NIGERIA – The National Agricultural Seeds Council (NASC) of Nigeria says the council has been repositioned to facilitate the production and marketing of high quality seeds.
Speaking in Abuja, Dr Olusegun Ojo, the Director-General of the NASC, said that the council seeks to continually promote the development of a dependable seed industry and regulated the registration of released crop varieties.
He noted that the council was in the process of providing legal backing for official testing, certification, sales, importation, exportation and use of seeds in the country.
National Agricultural Seeds Council Bill
The country has made major strides in legislative framework around the sector which has been supported by the President Muhammadu Buhari’s signimng of the National Agricultural Seeds Council Bill into law.
The new Seed Act 2019 replaces the National Agricultural Seeds Acts, Cap. No. 5, Law of the Federation of Nigeria 2004.
Dr Olusegun said that the council would be piloting the deployment of smart, tamper proof and enhanced security certification tags, which would replace the old seed certification tags.
“This was in the bid to ensure that farmers have access to only the best quality seeds in 2019 and beyond.’’
Ojo said that the initiative had been launched with support of partners from Alliance for Green Revolution in Africa (AGRA) and U.S. Agency for International Development (USAID).
He said that this was done under the umbrella of the Partnership for Inclusive Agricultural Transformation in Africa (PIATA).
“The initiative was introduced to enhance the efficiency of our quality assurance mechanism with the deployment of a tamper evident traceability system.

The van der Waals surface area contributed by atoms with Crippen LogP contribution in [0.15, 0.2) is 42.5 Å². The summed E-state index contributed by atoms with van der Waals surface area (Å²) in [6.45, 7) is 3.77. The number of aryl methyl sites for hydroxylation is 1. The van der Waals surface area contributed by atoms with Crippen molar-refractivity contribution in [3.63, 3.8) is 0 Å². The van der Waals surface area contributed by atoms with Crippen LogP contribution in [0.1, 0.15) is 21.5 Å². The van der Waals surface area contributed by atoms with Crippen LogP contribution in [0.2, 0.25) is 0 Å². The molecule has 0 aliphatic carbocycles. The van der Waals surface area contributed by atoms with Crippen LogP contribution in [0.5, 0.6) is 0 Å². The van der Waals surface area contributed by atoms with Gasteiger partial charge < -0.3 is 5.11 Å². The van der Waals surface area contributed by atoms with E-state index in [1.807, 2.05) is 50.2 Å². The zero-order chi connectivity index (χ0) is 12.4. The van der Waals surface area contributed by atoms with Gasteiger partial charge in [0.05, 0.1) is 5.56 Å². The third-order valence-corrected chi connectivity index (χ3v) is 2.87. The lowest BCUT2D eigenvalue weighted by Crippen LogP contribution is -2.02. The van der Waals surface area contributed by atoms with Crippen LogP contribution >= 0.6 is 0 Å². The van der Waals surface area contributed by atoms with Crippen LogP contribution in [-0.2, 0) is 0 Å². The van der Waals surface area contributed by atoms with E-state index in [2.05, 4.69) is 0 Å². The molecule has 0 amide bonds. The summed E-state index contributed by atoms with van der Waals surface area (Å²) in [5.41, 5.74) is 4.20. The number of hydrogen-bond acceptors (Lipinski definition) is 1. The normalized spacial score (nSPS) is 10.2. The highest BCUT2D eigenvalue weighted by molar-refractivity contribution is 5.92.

“It allows farmers and seed users to be able to reach the council and get first-hand information on the authenticity of the seed they purchased from any vendor or source using SMS verification code.
“The NASC certification tags will now have a scratch able portion with specialised electronic codes which the farmer will be able through SMS to send to a dedicated NASC number in our office.
“He will then receive immediate information on the genuineness of the seed he is purchasing. Seed producers will also be rest assured that their product cannot be counterfeited due to the NASC tag issued,” he explained.
He added that doing business without accreditation of the NASC, importation or exportation of seeds of any form without NASC approval, false labeling, selling of seeds in open container, are all infringements of the Seed Act.
In addition, with the new Plant Variety Protection Act, plant breeders in the country who develop new and improved seeds for increased crop production are set to be provided with legal intellectual property rights to the varieties.
AGRA and USAID are also collaborating with the International Union for the Protection of New Plant Varieties (UPOV) in Geneva, Switzerland to secure new seed systems and varieties of high-performance seeds for Nigeria’s agricultural transformation.